There are some remaining aspects of the whole of Jesus which are necessary to mention to extend our discussion beyond this study, and most important to deepen our experience of knowing Jesus, the whole of God. This still involves grasping further and experiencing deeper the significance of Jesus embodying: ďFor them I sanctify myself in order that they also may be [eimi] embodied whole sanctified in the truthĒ (Jn 17:19).
 

Knowing the Whole

            In his startling claim to his disciples that they know the way to where he was going, and that they know the Father and have seen him (Jn 14:4,7), Jesus made evident the critical distinction between an incomplete process of knowing and the complete epistemic process. This distinction can be simply stated as between knowledge (information) and knowing. In terms of the former, Thomas was correct in his epistemological logic to reply: ďLord, we have no knowledge, except some ambiguous information, of where you are going so how can we have knowledge of the way?Ē (14:5). Yet, Jesus was also correct in his epistemological premise for knowing him, and thus knowing the Father and the way (14:7). In other words, based on his vulnerable disclosure to them and ongoing intimate involvement with them, Jesus correctly claimed ďYou know the relational process for relationship together with the Father, to whom Iím returning to further be involved with.Ē Jesus makes clear that knowing is the relational outcome from the relational epistemic process of relationship together. Despite the disciplesí difficulty with being involved in this qualitative relational process with Jesus, they have been experientially exposed to it by him; and they were discovering the primacy of knowing him in relationship together over mere knowledge about him and its inadequacy to know the whole of God and Godís whole.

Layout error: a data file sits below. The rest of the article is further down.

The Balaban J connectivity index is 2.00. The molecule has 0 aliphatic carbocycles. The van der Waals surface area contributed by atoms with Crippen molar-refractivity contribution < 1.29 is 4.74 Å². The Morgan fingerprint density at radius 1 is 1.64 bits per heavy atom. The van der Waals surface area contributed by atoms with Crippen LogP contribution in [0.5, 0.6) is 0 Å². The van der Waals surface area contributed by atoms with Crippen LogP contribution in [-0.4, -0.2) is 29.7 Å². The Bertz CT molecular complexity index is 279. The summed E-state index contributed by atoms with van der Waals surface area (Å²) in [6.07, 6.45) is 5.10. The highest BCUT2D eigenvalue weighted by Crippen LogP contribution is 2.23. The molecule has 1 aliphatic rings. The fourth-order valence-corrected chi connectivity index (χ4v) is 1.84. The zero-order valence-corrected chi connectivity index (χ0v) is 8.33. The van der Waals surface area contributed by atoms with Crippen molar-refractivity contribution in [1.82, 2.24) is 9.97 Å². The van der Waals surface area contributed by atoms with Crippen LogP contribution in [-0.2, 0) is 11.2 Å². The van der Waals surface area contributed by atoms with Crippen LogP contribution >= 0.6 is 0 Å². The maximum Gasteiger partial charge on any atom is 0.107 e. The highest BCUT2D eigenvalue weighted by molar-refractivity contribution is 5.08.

The issue of Godís self-disclosure in the relational epistemic process emerged earlier when the disciples asked Jesus why he spoke to the people in parables (Mt 13:10ff). Jesus made evident that the issue was not about comprehending knowledge by reason but about knowing from the communication disclosed in relationship together. His disclosures were not mere quantitative information observable (ďseeingĒ) or discernable (ďhearingĒ) by even the most astute mind. His disclosures involved relational language communicating Godís ďsecretsĒ which were not accessible to a general epistemic process. Thus, for example, whatever may be valid in natural theology can never define Godís whole but, at best, can only point to it. Jesusí communication process was a qualitative experience of the whole person signified by the involvement of the heart in relationship together. This was the relational experience the disciples were exposed to with Jesus, and the relational epistemic process they were engaged in with him, albeit inconsistently since they often depended on their quantitative lens for ďseeingĒ and ďhearingĒ (13:11-17,34-35). Nevertheless, the disciples engaged Jesus in reciprocal relationship sufficiently to have him constitute them in his relational context and process necessary for relationship together to be whole in likeness of the Trinity.

            The issue of knowing the whole of God and Godís whole in self-disclosure was made further definitive in what is essentially the relational paradigm necessary for this relational epistemic process. The effort to learn about God is basically an either-or theological task based on either human rationality or Godís revelation, or some combination of the two which tends to depend on the former in effect to shape the latter. When Jesus leaped for joy praising the Father ďbecause you have hidden these things from the wise and learned, and revealed them to little childrenĒ (Lk 10:21), he essentially delineated the learning paradigm for knowing him and his disclosures of the whole of God and Godís whole.

            ďLittle childrenĒ and ďthe wise and learnedĒ stand not only in contrast but are in conflictówith the latter constraining, preventing or excluding the former, while the former frees and transforms the latter. ďLittle children (nepios) is a metaphor for the function of the whole person: an unassuming person merely being whom God createdówith a heart open and involved, a mind free and adaptable to the improbable and uncommon; this ďchild-personĒ uses the mind simply in the likeness of the triune God, thus is compatible with the holy Godís qualitative distinction from what prevails as the commonís function; more importantly, this child-personís mind does not function apart from the heart in order to be vulnerably present with oneís whole person and intimately involved in Godís relational context and process for the relational epistemic process necessary to know the whole of God and Godís whole.